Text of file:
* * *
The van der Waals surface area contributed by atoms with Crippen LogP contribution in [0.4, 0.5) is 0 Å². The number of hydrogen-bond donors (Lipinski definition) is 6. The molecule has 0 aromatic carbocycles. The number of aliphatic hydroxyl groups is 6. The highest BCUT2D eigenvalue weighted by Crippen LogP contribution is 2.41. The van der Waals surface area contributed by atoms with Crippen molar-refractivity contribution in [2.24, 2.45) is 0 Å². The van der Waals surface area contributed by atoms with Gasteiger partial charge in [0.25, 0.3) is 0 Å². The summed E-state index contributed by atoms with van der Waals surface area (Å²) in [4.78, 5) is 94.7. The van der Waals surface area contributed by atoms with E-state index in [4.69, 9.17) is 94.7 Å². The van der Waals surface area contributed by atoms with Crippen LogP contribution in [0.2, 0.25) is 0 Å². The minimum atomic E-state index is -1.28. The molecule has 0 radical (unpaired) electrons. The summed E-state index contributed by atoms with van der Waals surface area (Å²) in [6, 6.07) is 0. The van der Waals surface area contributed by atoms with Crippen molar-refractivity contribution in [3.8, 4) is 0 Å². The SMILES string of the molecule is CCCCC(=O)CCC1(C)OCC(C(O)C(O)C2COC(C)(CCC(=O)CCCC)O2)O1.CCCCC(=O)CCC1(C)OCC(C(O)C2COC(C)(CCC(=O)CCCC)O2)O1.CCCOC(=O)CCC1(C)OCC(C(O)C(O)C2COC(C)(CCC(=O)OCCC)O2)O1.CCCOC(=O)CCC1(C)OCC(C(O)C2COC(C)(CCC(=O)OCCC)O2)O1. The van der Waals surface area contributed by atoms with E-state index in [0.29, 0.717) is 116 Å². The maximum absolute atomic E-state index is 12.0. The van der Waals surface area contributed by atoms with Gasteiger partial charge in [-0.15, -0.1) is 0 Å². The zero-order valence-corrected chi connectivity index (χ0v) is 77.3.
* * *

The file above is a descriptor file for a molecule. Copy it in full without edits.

The van der Waals surface area contributed by atoms with Crippen LogP contribution in [0.4, 0.5) is 0 Å². The number of hydrogen-bond donors (Lipinski definition) is 6. The molecule has 0 aromatic carbocycles. The number of aliphatic hydroxyl groups is 6. The highest BCUT2D eigenvalue weighted by Crippen LogP contribution is 2.41. The van der Waals surface area contributed by atoms with Crippen molar-refractivity contribution in [2.24, 2.45) is 0 Å². The van der Waals surface area contributed by atoms with Gasteiger partial charge in [0.25, 0.3) is 0 Å². The summed E-state index contributed by atoms with van der Waals surface area (Å²) in [4.78, 5) is 94.7. The van der Waals surface area contributed by atoms with E-state index in [4.69, 9.17) is 94.7 Å². The van der Waals surface area contributed by atoms with Crippen LogP contribution in [0.2, 0.25) is 0 Å². The minimum atomic E-state index is -1.28. The molecule has 0 radical (unpaired) electrons. The summed E-state index contributed by atoms with van der Waals surface area (Å²) in [6, 6.07) is 0. The van der Waals surface area contributed by atoms with Crippen molar-refractivity contribution in [3.8, 4) is 0 Å². The SMILES string of the molecule is CCCCC(=O)CCC1(C)OCC(C(O)C(O)C2COC(C)(CCC(=O)CCCC)O2)O1.CCCCC(=O)CCC1(C)OCC(C(O)C2COC(C)(CCC(=O)CCCC)O2)O1.CCCOC(=O)CCC1(C)OCC(C(O)C(O)C2COC(C)(CCC(=O)OCCC)O2)O1.CCCOC(=O)CCC1(C)OCC(C(O)C2COC(C)(CCC(=O)OCCC)O2)O1. The van der Waals surface area contributed by atoms with E-state index in [0.29, 0.717) is 116 Å². The maximum absolute atomic E-state index is 12.0. The van der Waals surface area contributed by atoms with Gasteiger partial charge in [-0.15, -0.1) is 0 Å². The zero-order valence-corrected chi connectivity index (χ0v) is 77.3.